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Music study challenges 'long tail' theory as millions of tracks go unsold

LONDON - More than 10m music tracks available on the internet failed to find a buyer last year, raising questions about the credibility of the "long tail" theory, it has been claimed.

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A new study of digital music sales by Will Page, chief economist of the MCPS-PRS Alliance, the not-for-profit royalty collection society, challenges the idea that niche markets are one of the most important economic models of the internet -- a theory known as the "long tail".

Page carried out the economic modelling for Radiohead's 'In Rainbow' album, which was released free on the internet.

The idea of the long tail first came to prominence in a book called 'The Long Tail' by Chris Anderson, published in 2006.

It theorised that the internet economy would shift from a relatively small number of mainstream products at the head of the demand curve to a long tail or "huge number of niches in the tail".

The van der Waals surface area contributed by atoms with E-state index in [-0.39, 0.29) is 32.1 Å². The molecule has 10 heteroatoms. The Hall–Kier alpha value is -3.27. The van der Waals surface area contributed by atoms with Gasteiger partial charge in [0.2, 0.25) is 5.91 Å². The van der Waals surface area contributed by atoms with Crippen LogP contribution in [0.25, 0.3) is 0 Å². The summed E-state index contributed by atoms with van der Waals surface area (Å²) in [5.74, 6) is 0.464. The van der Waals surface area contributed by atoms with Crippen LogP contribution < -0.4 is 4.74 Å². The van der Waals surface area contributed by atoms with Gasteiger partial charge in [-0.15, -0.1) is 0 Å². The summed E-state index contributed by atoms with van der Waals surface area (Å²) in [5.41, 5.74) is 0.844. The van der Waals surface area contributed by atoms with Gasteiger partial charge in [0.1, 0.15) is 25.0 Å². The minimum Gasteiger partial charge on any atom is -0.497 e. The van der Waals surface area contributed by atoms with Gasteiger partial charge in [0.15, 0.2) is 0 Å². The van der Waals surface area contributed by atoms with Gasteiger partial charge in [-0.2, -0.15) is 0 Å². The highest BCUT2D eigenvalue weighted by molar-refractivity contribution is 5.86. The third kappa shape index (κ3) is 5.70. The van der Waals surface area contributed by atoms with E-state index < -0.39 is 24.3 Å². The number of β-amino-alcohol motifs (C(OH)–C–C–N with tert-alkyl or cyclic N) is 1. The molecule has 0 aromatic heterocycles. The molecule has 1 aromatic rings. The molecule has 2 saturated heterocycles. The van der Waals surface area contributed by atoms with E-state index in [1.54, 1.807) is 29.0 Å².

The online retailer Amazon is often cited as an example of a business that generates huge revenues based on the long tail economy.

The study found that online sales success still relies on big hits, revealing that of the online singles market, 80% of all revenue came from around 52,000 tracks.

In the albums market, the figures were even starker, with only 173,000 albums purchased online from the 1.23m available to buy.

The data and its sources in Page's study have not yet been published, but 'The Long Tail' author Anderson has already refuted its claims in an interview with The Times.

Anderson told the newspaper: "I respect what Will's done and have no doubt that he has indeed found a dataset where it doesn't work, but I'm not sure you can conclude much, if anything, beyond that."

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